Visions of Science Network for Learning

“STEM Leaders Career Development Initiative”

2019 – 2022

The STEM Community Leaders (SCL) program was established in 2017 with inaugural seed support from the Counselling Foundation of Canada. The program provides youth (grades 8 to 12) from low-income and marginalized communities with access to immersive STEM-based experiential learning opportunities, leadership development and community engagement. The implementation of the program has yielded several successful outcomes to date with 95% of participants indicating an increase in leadership skills and 100% indicating an increase in knowledge of STEM careers as a result of the program. One participant explained, “I had the opportunity to explore forensic sciences, and biotechnology. Those two days really got me interested in those fields. I had no idea what biotechnology and forensic science was, and know that I know, they are definitely an option for when choosing a career to pursue.”

As part of this grant, youth had an opportunity to acquire the specific skills and tools needed to advance their interests into attainable STEM careers.

Through this initiative, youth in the program were able to:

  • Explore a wide variety of STEM careers and consider an extensive range of potential opportunities for their futures
  • Hear from employers and workforce development experts to understand and appreciate what employers are looking for from jobs seekers
  • Recognize their most transferable skills and appreciate their relevant experience (whether volunteer, paid, scholarly, etc.)
  • Develop resumes, cover letters, and applications that curate and effectively communicate their most relevant and compelling experiences and strengths
  • Be successful in securing scholarships, internships, summer jobs, and research positions
  • Build experience in the workplace, guided by caring mentors invested in their professional development

In their post-evaluations, responses from youth illustrated:

  • 94% of the youth reported that they better understood their transferable skills that could help them succeed in a career
  • 88% of the youth reported an increased understanding of STEM career pathways.
  • One youth stated: “Personally, I’ve always known that I want to go forward after high school and work through post-secondary education. But, I didn’t expect myself to think about going into a STEM-related field. After the sessions, I recognized my interests and skills in STEM (specifically medical sciences/life sciences), which now allow me to think about going forward and possibly becoming a doctor”

In addition, Visions of Science also produced a report called Equitable STEM Engagement in the Digital Era that highlights lessons learned from transitioning community-based STEM programs in low-income communities to virtual.

A few key insights from this work:

  • While most employers look to late stage post-secondary students or recent graduates for recruitment, we have found that long-term, progressive engagement that starts earlier is deeply important for our youth’s success (i.e. starting with career exploration workshops/trips and job shadowing to build awareness and comfortability, and then progressing to short-term internships and job opportunities).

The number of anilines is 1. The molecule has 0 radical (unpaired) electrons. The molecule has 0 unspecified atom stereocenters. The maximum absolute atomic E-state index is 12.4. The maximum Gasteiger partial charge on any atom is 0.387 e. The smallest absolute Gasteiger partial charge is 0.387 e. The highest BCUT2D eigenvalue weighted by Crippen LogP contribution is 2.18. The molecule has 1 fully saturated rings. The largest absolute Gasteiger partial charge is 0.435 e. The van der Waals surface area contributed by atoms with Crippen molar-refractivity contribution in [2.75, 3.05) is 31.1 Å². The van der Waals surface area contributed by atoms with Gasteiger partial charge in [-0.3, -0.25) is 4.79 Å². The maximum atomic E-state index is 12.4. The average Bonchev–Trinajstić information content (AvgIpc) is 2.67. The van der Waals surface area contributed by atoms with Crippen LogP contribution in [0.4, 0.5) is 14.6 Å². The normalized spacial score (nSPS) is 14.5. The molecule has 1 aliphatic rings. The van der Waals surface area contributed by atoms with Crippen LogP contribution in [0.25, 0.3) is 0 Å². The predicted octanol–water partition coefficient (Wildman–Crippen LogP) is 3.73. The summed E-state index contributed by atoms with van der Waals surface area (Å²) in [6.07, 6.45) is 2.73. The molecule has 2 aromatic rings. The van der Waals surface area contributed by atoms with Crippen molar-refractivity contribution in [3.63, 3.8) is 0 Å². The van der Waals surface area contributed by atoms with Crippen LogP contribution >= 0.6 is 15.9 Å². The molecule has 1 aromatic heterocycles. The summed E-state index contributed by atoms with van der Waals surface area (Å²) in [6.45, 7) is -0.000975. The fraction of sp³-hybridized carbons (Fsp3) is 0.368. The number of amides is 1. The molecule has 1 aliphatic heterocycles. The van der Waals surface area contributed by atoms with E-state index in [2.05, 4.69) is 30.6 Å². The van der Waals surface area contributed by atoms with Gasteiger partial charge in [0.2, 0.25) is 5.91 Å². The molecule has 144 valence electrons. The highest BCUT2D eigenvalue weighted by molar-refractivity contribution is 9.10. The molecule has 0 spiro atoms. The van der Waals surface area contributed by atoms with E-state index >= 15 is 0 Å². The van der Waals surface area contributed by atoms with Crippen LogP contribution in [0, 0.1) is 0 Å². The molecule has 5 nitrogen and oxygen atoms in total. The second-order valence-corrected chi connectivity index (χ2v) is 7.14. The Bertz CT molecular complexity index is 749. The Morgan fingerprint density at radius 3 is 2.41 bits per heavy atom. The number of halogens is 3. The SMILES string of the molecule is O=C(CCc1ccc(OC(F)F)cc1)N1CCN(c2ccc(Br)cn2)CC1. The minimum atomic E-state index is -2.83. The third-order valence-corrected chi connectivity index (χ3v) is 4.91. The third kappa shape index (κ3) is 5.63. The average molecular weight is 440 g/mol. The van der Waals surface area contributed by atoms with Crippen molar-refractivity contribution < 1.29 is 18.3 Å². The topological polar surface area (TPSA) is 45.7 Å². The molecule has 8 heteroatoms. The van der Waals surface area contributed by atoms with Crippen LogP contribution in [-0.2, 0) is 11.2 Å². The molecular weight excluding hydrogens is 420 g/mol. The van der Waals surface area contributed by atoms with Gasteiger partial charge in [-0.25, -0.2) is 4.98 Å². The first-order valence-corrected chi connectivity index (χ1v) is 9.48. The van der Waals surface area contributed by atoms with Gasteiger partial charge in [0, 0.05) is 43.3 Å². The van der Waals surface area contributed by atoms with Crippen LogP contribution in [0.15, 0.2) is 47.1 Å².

• Our long-term engagement model is deeply important for our success as many of our youth have been involved in our programs for many years already and have stepped into various leadership roles over time. Developing that further into career exploration and employment was a natural progression for their personal and professional journey. It was also deeply impactful for them financially, both in the present for those taking on internships and summer jobs who were able to be compensated, and in the future as they explore and build comfortability with career options that offer significant economic opportunity.
  • For other organizations working with youth from low-income and racialized communities on workforce development initiatives, we would share:
    • A lot of time is spent building confidence, self-efficacy, and belonging. Youth are battling systemic exclusion through a lack of access to meaningful opportunities and limited representation that can often manifest in internalized narratives about what they are or aren’t capable of. Unravelling these false narratives, building like-minded community with those from similar backgrounds, and developing competencies through experiential learning and practice takes time but is necessary for transformative change.
    • Steps should be taken to ensure that the partners that youth are exposed to have an appreciation of your approach and the systemic barriers that participants face. In some cases, the exclusive opportunities that partners can offer may not be worth the potential harms that youth can be subject to in their workplace or institution. Take care to screen the people and values of the organization and establish expectations for how youth are to be engaged.


About Visions of Science Network for Learning

Visions of Science Network for Learning Inc. (VoSNL) is a charitable organization that aims to advance the educational achievements and career aspirations of youth from low-income and marginalized communities through meaningful engagement in Science, Technology, Engineering and Mathematics (STEM) fields and research.